Before I begin, let me say a word about what I hope to contribute to the discussion surrounding the “All lives matter” slogan, and to the literature on epistemic justice. I aim to offer a complete interpretive analysis neither of “Black lives matter” nor “All lives matter”, but rather to focus on one particular aspect of a nuanced and complex discourse. Nor do I offer social/political insights that are not present—in one form or another—in various academic papers, news articles, and social media posts which engage with this topic. The way in which I propose to contribute to this discussion is to draw on these insights and situate them within the framework of formal pragmatic theory. My hope is that this will serve to more sharply delineate one particular mechanism behind the epistemic injustice of the “All lives matter” response—namely, manipulation of the discourse structure by shifting the QUD—and provide the theoretical resources to identify other instances of epistemic injustice through the same mechanism.

How questions structure discourse

According to a popular semantic/pragmatic framework developed by Roberts (2012)—building on the work of Lewis (1969), Stalnaker (1978), and Carlson (1982)—discourses are structured around a set of interlocking questions representing conversational goals. Following a long philosophical tradition, Roberts assumes that conversation is fundamentally a cooperative affair aimed at gaining information about the world—thus, she claims, the overarching goal can be characterized as that of answering the Big Question: What is the way things are? This conception of the goal of linguistic exchange is highly idealized; conversations are often characterized by conflict, and aimed not at gaining information about the world, but rather at changing it—or preserving the status quo, as the case may be.Footnote 9 Robert’s framework can nonetheless be helpful in understanding the discourse structure surrounding the “All lives matter” response, and I will adopt it (while rejecting the idealized background assumption) in what follows.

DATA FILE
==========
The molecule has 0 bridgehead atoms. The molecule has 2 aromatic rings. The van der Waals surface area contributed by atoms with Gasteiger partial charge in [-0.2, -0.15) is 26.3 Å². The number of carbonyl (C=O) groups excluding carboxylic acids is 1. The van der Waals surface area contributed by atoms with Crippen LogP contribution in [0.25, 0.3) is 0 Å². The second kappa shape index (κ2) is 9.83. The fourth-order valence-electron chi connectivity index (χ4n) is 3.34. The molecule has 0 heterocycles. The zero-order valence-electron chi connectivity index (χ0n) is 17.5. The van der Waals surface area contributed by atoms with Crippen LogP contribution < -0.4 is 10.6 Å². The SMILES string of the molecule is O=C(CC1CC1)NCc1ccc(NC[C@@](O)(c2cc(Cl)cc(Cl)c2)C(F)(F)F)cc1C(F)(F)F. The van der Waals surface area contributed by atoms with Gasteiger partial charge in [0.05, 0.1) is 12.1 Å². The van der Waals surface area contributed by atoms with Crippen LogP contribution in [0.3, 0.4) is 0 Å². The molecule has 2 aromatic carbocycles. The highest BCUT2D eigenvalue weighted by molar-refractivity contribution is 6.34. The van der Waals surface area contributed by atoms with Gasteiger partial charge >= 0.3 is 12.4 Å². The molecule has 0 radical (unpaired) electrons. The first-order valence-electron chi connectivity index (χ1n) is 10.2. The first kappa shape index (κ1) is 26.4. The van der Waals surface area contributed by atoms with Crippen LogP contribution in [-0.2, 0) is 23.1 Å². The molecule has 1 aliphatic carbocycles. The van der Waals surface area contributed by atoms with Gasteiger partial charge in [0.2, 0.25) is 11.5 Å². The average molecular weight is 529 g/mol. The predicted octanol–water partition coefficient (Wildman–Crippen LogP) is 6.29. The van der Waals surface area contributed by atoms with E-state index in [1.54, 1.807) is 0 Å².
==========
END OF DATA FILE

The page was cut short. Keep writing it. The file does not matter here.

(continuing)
Whether or not the overarching goal of the conversation is shared, and whether or not it is aimed at figuring out what the world is like, our conversations are nonetheless structured and organized around goals, which can be represented by questions. Roberts notes that in each conversation there is usually a set of questions organized in a hierarchy, with some questions (“subquestions”) serving as strategies for answering others (“superquestions”).Footnote 10 For instance, addressing the question Is it raining? might be a strategy for answering the question Should we go to the park today?, The QUD is the question which represents the most immediate aim of the discourse. Roberts suggests that we think of questions as arranged in a stack: once we answer the immediate question of what the weather is like outside, it will be replaced by the next question in the stack: Should we go to the park today? Since we have answered the question about the weather, we will now be in a better position to answer the question about the park, and so on.